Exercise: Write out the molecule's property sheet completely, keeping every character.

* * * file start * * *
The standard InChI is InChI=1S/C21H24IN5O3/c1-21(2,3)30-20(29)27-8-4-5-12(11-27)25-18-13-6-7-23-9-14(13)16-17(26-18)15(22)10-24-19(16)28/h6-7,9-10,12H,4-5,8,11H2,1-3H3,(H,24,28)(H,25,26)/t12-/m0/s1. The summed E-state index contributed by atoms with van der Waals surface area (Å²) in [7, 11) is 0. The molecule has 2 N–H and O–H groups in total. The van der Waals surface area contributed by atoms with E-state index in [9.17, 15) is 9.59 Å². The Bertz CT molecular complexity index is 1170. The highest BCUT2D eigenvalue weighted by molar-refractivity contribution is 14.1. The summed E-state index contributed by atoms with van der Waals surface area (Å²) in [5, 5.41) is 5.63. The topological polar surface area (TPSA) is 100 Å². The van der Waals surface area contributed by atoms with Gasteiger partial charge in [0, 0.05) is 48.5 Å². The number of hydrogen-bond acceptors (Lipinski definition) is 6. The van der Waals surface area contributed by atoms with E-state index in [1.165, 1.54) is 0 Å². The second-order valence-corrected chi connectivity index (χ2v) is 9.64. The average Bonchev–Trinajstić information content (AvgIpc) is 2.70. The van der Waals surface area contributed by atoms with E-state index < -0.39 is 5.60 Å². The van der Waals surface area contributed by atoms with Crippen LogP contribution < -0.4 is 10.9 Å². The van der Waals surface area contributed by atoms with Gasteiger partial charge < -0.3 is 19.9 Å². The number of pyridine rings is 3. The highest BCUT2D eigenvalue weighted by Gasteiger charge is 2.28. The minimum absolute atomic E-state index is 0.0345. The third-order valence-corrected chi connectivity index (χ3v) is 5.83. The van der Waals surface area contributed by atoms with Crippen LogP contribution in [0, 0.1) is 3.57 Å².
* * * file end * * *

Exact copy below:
The standard InChI is InChI=1S/C21H24IN5O3/c1-21(2,3)30-20(29)27-8-4-5-12(11-27)25-18-13-6-7-23-9-14(13)16-17(26-18)15(22)10-24-19(16)28/h6-7,9-10,12H,4-5,8,11H2,1-3H3,(H,24,28)(H,25,26)/t12-/m0/s1. The summed E-state index contributed by atoms with van der Waals surface area (Å²) in [7, 11) is 0. The molecule has 2 N–H and O–H groups in total. The van der Waals surface area contributed by atoms with E-state index in [9.17, 15) is 9.59 Å². The Bertz CT molecular complexity index is 1170. The highest BCUT2D eigenvalue weighted by molar-refractivity contribution is 14.1. The summed E-state index contributed by atoms with van der Waals surface area (Å²) in [5, 5.41) is 5.63. The topological polar surface area (TPSA) is 100 Å². The van der Waals surface area contributed by atoms with Gasteiger partial charge in [0, 0.05) is 48.5 Å². The number of hydrogen-bond acceptors (Lipinski definition) is 6. The van der Waals surface area contributed by atoms with E-state index in [1.165, 1.54) is 0 Å². The second-order valence-corrected chi connectivity index (χ2v) is 9.64. The average Bonchev–Trinajstić information content (AvgIpc) is 2.70. The van der Waals surface area contributed by atoms with E-state index < -0.39 is 5.60 Å². The van der Waals surface area contributed by atoms with Crippen LogP contribution < -0.4 is 10.9 Å². The van der Waals surface area contributed by atoms with Gasteiger partial charge < -0.3 is 19.9 Å². The number of pyridine rings is 3. The highest BCUT2D eigenvalue weighted by Gasteiger charge is 2.28. The minimum absolute atomic E-state index is 0.0345. The third-order valence-corrected chi connectivity index (χ3v) is 5.83. The van der Waals surface area contributed by atoms with Crippen LogP contribution in [0, 0.1) is 3.57 Å².